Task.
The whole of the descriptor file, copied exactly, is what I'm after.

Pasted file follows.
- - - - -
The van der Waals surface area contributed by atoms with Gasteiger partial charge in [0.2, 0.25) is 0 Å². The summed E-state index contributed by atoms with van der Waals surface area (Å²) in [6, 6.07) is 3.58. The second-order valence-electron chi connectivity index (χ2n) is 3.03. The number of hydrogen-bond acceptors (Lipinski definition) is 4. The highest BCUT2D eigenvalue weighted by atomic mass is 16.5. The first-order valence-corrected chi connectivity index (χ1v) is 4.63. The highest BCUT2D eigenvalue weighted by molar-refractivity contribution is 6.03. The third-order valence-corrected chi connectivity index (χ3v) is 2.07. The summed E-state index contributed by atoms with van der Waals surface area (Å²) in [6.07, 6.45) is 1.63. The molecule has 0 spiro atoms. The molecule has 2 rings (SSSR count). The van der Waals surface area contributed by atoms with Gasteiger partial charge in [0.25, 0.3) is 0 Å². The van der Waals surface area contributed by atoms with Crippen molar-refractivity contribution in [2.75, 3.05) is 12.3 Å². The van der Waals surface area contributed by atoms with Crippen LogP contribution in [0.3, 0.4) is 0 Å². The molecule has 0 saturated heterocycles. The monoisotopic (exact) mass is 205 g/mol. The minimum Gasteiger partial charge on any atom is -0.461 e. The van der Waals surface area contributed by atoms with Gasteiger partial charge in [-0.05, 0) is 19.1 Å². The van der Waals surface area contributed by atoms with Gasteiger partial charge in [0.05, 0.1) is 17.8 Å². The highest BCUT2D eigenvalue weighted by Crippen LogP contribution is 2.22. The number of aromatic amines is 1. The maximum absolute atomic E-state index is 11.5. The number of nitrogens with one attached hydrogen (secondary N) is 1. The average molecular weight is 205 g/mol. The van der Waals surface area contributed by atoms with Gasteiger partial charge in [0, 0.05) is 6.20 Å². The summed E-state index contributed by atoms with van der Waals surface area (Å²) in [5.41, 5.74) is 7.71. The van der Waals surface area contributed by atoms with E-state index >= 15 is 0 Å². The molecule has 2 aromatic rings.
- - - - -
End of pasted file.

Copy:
The van der Waals surface area contributed by atoms with Gasteiger partial charge in [0.2, 0.25) is 0 Å². The summed E-state index contributed by atoms with van der Waals surface area (Å²) in [6, 6.07) is 3.58. The second-order valence-electron chi connectivity index (χ2n) is 3.03. The number of hydrogen-bond acceptors (Lipinski definition) is 4. The highest BCUT2D eigenvalue weighted by atomic mass is 16.5. The first-order valence-corrected chi connectivity index (χ1v) is 4.63. The highest BCUT2D eigenvalue weighted by molar-refractivity contribution is 6.03. The third-order valence-corrected chi connectivity index (χ3v) is 2.07. The summed E-state index contributed by atoms with van der Waals surface area (Å²) in [6.07, 6.45) is 1.63. The molecule has 0 spiro atoms. The molecule has 2 rings (SSSR count). The van der Waals surface area contributed by atoms with Gasteiger partial charge in [0.25, 0.3) is 0 Å². The van der Waals surface area contributed by atoms with Crippen molar-refractivity contribution in [2.75, 3.05) is 12.3 Å². The van der Waals surface area contributed by atoms with Crippen LogP contribution in [0.3, 0.4) is 0 Å². The molecule has 0 saturated heterocycles. The monoisotopic (exact) mass is 205 g/mol. The minimum Gasteiger partial charge on any atom is -0.461 e. The van der Waals surface area contributed by atoms with Gasteiger partial charge in [-0.05, 0) is 19.1 Å². The van der Waals surface area contributed by atoms with Gasteiger partial charge in [0.05, 0.1) is 17.8 Å². The highest BCUT2D eigenvalue weighted by Crippen LogP contribution is 2.22. The number of aromatic amines is 1. The maximum absolute atomic E-state index is 11.5. The number of nitrogens with one attached hydrogen (secondary N) is 1. The average molecular weight is 205 g/mol. The van der Waals surface area contributed by atoms with Gasteiger partial charge in [0, 0.05) is 6.20 Å². The summed E-state index contributed by atoms with van der Waals surface area (Å²) in [5.41, 5.74) is 7.71. The van der Waals surface area contributed by atoms with E-state index >= 15 is 0 Å². The molecule has 2 aromatic rings.